Presidentialism and Democracy in Latin America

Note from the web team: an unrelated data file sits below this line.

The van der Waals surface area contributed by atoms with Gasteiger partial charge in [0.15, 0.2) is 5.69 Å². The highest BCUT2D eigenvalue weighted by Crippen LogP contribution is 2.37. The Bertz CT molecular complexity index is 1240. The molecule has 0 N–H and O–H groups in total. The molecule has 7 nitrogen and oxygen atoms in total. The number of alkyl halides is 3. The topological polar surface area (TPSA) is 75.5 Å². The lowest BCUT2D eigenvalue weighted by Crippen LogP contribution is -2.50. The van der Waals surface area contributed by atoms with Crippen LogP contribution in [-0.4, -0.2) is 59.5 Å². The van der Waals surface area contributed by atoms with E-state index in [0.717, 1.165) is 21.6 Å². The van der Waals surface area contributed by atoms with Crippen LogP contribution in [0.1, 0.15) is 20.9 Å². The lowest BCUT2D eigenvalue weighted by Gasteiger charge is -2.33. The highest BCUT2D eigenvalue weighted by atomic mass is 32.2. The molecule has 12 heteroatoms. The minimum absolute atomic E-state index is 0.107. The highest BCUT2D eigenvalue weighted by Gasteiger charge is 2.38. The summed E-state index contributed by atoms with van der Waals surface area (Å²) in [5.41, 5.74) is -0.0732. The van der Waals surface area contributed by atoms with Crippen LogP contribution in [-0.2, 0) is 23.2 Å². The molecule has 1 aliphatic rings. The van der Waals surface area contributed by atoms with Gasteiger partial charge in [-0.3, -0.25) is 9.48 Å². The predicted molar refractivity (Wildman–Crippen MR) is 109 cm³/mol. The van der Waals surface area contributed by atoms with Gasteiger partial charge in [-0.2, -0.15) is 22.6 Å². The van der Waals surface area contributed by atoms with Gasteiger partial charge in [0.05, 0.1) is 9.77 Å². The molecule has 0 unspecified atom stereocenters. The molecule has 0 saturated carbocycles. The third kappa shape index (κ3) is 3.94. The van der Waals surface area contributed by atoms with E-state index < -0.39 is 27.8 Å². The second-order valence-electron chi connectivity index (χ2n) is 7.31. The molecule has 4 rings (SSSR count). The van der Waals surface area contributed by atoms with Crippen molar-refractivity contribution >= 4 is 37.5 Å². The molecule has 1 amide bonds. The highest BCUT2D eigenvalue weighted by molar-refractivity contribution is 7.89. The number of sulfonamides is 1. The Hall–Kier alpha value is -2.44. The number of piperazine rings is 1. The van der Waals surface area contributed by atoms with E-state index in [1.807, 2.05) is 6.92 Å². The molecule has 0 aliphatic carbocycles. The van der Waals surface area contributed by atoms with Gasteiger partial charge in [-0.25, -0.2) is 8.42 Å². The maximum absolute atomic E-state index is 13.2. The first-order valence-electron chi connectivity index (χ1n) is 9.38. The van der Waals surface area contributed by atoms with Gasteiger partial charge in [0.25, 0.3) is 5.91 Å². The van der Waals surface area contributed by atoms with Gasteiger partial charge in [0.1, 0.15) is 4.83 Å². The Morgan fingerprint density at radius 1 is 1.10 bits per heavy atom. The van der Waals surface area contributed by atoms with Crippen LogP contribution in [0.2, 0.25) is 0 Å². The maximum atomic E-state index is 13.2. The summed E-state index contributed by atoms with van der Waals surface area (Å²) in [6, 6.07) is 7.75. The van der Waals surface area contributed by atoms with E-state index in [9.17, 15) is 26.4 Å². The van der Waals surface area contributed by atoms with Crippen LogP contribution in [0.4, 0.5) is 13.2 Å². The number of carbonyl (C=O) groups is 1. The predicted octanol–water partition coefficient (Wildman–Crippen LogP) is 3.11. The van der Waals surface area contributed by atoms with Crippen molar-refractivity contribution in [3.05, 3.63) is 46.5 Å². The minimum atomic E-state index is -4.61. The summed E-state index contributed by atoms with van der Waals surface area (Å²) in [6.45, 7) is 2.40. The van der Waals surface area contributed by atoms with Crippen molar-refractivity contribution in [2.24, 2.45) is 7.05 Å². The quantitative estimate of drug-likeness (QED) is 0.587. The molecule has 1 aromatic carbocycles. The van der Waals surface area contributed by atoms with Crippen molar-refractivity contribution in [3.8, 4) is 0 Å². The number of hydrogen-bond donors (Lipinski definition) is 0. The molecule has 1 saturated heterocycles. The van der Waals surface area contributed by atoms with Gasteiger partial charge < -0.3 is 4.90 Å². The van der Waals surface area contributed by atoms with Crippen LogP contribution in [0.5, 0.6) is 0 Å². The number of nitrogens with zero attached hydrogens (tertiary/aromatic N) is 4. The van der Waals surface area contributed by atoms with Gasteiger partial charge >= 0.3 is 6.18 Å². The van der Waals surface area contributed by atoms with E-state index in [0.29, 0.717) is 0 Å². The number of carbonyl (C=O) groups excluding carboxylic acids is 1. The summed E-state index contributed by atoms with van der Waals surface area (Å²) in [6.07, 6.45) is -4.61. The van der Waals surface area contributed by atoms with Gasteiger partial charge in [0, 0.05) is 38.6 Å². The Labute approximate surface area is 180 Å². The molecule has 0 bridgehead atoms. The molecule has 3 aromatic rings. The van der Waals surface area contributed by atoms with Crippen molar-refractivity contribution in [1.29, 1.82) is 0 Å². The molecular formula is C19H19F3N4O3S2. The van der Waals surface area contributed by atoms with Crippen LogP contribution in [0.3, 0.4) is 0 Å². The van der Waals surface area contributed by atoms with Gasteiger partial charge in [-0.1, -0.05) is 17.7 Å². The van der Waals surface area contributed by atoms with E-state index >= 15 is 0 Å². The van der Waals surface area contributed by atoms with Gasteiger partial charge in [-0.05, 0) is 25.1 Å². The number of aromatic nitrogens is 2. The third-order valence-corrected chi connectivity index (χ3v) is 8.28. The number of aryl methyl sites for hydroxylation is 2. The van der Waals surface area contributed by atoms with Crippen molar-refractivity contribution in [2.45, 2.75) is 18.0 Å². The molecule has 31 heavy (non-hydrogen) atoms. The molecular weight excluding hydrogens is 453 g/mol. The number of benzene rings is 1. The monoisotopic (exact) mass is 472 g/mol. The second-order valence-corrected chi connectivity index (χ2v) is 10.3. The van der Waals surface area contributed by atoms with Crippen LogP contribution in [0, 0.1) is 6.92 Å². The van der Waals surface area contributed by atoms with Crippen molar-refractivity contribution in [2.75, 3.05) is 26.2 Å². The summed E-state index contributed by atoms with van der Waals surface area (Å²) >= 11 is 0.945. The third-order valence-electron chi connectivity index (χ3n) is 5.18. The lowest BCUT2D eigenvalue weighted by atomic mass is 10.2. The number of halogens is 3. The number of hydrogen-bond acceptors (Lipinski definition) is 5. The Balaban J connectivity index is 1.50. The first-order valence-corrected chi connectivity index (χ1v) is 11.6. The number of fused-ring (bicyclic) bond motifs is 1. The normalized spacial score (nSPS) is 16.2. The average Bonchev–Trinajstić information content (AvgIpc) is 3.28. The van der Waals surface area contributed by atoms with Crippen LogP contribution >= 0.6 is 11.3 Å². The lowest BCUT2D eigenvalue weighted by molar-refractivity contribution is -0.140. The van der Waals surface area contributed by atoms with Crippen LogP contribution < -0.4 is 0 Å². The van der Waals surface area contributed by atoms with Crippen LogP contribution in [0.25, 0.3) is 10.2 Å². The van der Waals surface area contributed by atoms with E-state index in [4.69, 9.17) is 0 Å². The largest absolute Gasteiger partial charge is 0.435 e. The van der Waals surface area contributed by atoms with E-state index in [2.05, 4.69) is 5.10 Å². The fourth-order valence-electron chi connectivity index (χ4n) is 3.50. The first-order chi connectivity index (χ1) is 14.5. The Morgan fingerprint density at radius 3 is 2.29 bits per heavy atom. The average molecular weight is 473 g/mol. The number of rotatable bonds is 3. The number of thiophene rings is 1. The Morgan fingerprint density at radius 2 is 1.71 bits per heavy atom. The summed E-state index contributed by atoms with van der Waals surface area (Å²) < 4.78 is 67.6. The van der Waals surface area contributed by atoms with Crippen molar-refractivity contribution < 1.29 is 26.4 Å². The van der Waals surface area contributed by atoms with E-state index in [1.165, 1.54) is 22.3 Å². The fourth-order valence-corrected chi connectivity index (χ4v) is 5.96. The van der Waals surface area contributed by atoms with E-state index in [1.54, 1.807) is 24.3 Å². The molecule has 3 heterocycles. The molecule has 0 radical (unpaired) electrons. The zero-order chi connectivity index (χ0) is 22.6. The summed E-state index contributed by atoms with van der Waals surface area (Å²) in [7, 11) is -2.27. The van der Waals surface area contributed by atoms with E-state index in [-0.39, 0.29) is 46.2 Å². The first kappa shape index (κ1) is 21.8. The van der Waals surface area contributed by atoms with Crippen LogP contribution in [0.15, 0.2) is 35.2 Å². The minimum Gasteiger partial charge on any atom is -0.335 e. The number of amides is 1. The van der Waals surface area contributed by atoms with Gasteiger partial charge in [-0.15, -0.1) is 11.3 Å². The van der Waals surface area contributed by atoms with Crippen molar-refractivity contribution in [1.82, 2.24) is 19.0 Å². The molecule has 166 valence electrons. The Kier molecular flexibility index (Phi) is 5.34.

This book addresses the current debate regarding the liabilities and merits of presidential government. Does presidentialism make it less likely that democratic governments will be able to manage political conflict, as many prominent scholars have argued? With the unprecedented wave of transitions to democracy since the 1970s, this question has been hotly contested in political and intellectual circles all over the globe. The contributors to this volume examine variations among different presidential systems and sceptically view claims that presidentialism has added significantly to the problems of democratic governance and stability. The contributors argue that presidential systems vary in important ways, mostly according to the constitutional powers accorded to the president to affect legislation and the degree to which presidents' parties control legislative majorities.